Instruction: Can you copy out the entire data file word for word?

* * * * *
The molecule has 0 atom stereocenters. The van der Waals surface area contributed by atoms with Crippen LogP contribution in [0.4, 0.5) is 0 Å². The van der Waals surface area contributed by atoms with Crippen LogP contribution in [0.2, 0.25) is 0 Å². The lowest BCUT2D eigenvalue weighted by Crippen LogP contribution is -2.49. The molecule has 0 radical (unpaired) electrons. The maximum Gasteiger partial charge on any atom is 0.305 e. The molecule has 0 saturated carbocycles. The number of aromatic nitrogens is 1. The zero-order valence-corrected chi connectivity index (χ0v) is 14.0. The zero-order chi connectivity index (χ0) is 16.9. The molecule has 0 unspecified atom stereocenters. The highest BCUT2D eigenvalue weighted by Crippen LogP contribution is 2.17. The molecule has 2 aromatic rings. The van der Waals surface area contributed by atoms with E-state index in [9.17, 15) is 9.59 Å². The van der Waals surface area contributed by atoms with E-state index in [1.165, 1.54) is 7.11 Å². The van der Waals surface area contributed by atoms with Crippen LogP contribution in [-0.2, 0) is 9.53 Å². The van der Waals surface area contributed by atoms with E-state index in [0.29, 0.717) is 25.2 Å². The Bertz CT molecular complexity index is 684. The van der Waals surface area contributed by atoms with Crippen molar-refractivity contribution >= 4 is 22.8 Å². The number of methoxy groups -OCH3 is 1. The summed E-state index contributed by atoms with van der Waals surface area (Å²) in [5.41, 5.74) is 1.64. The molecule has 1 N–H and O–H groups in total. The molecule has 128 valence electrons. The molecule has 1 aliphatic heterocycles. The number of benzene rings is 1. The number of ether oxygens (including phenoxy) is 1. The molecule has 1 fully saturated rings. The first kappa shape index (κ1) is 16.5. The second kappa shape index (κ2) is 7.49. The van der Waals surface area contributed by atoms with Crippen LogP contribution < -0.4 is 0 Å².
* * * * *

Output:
The molecule has 0 atom stereocenters. The van der Waals surface area contributed by atoms with Crippen LogP contribution in [0.4, 0.5) is 0 Å². The van der Waals surface area contributed by atoms with Crippen LogP contribution in [0.2, 0.25) is 0 Å². The lowest BCUT2D eigenvalue weighted by Crippen LogP contribution is -2.49. The molecule has 0 radical (unpaired) electrons. The maximum Gasteiger partial charge on any atom is 0.305 e. The molecule has 0 saturated carbocycles. The number of aromatic nitrogens is 1. The zero-order valence-corrected chi connectivity index (χ0v) is 14.0. The zero-order chi connectivity index (χ0) is 16.9. The molecule has 0 unspecified atom stereocenters. The highest BCUT2D eigenvalue weighted by Crippen LogP contribution is 2.17. The molecule has 2 aromatic rings. The van der Waals surface area contributed by atoms with E-state index in [9.17, 15) is 9.59 Å². The van der Waals surface area contributed by atoms with E-state index in [1.165, 1.54) is 7.11 Å². The van der Waals surface area contributed by atoms with Crippen LogP contribution in [-0.2, 0) is 9.53 Å². The van der Waals surface area contributed by atoms with E-state index in [0.29, 0.717) is 25.2 Å². The Bertz CT molecular complexity index is 684. The van der Waals surface area contributed by atoms with Crippen molar-refractivity contribution >= 4 is 22.8 Å². The number of methoxy groups -OCH3 is 1. The summed E-state index contributed by atoms with van der Waals surface area (Å²) in [5.41, 5.74) is 1.64. The molecule has 1 N–H and O–H groups in total. The molecule has 128 valence electrons. The molecule has 1 aliphatic heterocycles. The number of benzene rings is 1. The number of ether oxygens (including phenoxy) is 1. The molecule has 1 fully saturated rings. The first kappa shape index (κ1) is 16.5. The second kappa shape index (κ2) is 7.49. The van der Waals surface area contributed by atoms with Crippen LogP contribution < -0.4 is 0 Å².